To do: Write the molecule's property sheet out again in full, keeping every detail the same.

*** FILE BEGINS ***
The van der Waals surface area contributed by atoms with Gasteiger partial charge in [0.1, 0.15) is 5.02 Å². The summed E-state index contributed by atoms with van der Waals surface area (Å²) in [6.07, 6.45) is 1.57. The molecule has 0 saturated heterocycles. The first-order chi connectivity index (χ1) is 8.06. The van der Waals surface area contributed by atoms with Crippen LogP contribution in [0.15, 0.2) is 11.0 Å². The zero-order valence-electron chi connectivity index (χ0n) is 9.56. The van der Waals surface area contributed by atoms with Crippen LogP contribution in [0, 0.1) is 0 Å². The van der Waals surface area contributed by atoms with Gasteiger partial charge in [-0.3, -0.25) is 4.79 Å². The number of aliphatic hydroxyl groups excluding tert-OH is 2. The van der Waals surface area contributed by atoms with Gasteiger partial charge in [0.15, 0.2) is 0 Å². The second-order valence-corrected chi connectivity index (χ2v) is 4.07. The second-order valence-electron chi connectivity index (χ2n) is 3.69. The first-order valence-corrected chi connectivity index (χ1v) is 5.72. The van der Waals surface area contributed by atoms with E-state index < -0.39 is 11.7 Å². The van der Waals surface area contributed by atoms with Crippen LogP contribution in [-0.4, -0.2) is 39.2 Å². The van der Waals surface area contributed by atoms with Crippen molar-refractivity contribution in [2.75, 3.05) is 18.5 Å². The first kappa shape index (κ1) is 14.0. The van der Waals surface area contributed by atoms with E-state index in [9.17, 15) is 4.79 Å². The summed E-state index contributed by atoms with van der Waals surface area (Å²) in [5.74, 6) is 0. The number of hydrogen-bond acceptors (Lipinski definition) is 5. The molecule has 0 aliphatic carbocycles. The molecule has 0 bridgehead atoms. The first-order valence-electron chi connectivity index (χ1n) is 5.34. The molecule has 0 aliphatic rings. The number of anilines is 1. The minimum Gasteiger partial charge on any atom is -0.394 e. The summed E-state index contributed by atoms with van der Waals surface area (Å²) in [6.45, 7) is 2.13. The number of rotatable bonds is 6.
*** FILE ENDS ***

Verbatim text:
The van der Waals surface area contributed by atoms with Gasteiger partial charge in [0.1, 0.15) is 5.02 Å². The summed E-state index contributed by atoms with van der Waals surface area (Å²) in [6.07, 6.45) is 1.57. The molecule has 0 saturated heterocycles. The first-order chi connectivity index (χ1) is 8.06. The van der Waals surface area contributed by atoms with Crippen LogP contribution in [0.15, 0.2) is 11.0 Å². The zero-order valence-electron chi connectivity index (χ0n) is 9.56. The van der Waals surface area contributed by atoms with Crippen LogP contribution in [0, 0.1) is 0 Å². The van der Waals surface area contributed by atoms with Gasteiger partial charge in [-0.3, -0.25) is 4.79 Å². The number of aliphatic hydroxyl groups excluding tert-OH is 2. The van der Waals surface area contributed by atoms with Gasteiger partial charge in [0.15, 0.2) is 0 Å². The second-order valence-corrected chi connectivity index (χ2v) is 4.07. The second-order valence-electron chi connectivity index (χ2n) is 3.69. The first-order valence-corrected chi connectivity index (χ1v) is 5.72. The van der Waals surface area contributed by atoms with E-state index < -0.39 is 11.7 Å². The van der Waals surface area contributed by atoms with Crippen LogP contribution in [-0.4, -0.2) is 39.2 Å². The van der Waals surface area contributed by atoms with Crippen molar-refractivity contribution in [2.75, 3.05) is 18.5 Å². The first kappa shape index (κ1) is 14.0. The van der Waals surface area contributed by atoms with E-state index in [9.17, 15) is 4.79 Å². The summed E-state index contributed by atoms with van der Waals surface area (Å²) in [5.74, 6) is 0. The number of hydrogen-bond acceptors (Lipinski definition) is 5. The molecule has 0 aliphatic carbocycles. The molecule has 0 bridgehead atoms. The first-order valence-electron chi connectivity index (χ1n) is 5.34. The molecule has 0 aliphatic rings. The number of anilines is 1. The minimum Gasteiger partial charge on any atom is -0.394 e. The summed E-state index contributed by atoms with van der Waals surface area (Å²) in [6.45, 7) is 2.13. The number of rotatable bonds is 6.